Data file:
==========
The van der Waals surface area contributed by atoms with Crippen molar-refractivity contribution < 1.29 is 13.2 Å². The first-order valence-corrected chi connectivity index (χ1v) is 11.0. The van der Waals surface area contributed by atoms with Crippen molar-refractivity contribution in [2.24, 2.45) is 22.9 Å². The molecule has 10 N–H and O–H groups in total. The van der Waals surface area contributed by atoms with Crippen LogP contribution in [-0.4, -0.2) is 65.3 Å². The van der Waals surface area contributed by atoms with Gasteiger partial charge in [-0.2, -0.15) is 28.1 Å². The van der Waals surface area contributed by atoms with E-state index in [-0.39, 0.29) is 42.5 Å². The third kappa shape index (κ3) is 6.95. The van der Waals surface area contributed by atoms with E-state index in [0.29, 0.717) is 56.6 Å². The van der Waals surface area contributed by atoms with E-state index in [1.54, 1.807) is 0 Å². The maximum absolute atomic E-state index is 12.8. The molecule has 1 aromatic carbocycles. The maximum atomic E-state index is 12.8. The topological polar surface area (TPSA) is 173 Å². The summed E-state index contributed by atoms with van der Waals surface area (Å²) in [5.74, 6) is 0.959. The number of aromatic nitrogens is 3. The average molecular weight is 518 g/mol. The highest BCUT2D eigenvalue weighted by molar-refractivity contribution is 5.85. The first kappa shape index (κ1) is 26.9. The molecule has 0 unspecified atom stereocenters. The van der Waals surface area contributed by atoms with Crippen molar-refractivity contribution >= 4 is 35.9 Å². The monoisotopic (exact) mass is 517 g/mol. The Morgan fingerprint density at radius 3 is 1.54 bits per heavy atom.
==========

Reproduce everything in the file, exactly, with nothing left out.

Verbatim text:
The van der Waals surface area contributed by atoms with Crippen molar-refractivity contribution < 1.29 is 13.2 Å². The first-order valence-corrected chi connectivity index (χ1v) is 11.0. The van der Waals surface area contributed by atoms with Crippen molar-refractivity contribution in [2.24, 2.45) is 22.9 Å². The molecule has 10 N–H and O–H groups in total. The van der Waals surface area contributed by atoms with Crippen LogP contribution in [-0.4, -0.2) is 65.3 Å². The van der Waals surface area contributed by atoms with Gasteiger partial charge in [-0.2, -0.15) is 28.1 Å². The van der Waals surface area contributed by atoms with E-state index in [-0.39, 0.29) is 42.5 Å². The third kappa shape index (κ3) is 6.95. The van der Waals surface area contributed by atoms with E-state index in [0.29, 0.717) is 56.6 Å². The van der Waals surface area contributed by atoms with E-state index in [1.54, 1.807) is 0 Å². The maximum absolute atomic E-state index is 12.8. The molecule has 1 aromatic carbocycles. The maximum atomic E-state index is 12.8. The topological polar surface area (TPSA) is 173 Å². The summed E-state index contributed by atoms with van der Waals surface area (Å²) in [5.74, 6) is 0.959. The number of aromatic nitrogens is 3. The average molecular weight is 518 g/mol. The highest BCUT2D eigenvalue weighted by molar-refractivity contribution is 5.85. The first kappa shape index (κ1) is 26.9. The molecule has 0 unspecified atom stereocenters. The van der Waals surface area contributed by atoms with Crippen molar-refractivity contribution >= 4 is 35.9 Å². The monoisotopic (exact) mass is 517 g/mol. The Morgan fingerprint density at radius 3 is 1.54 bits per heavy atom.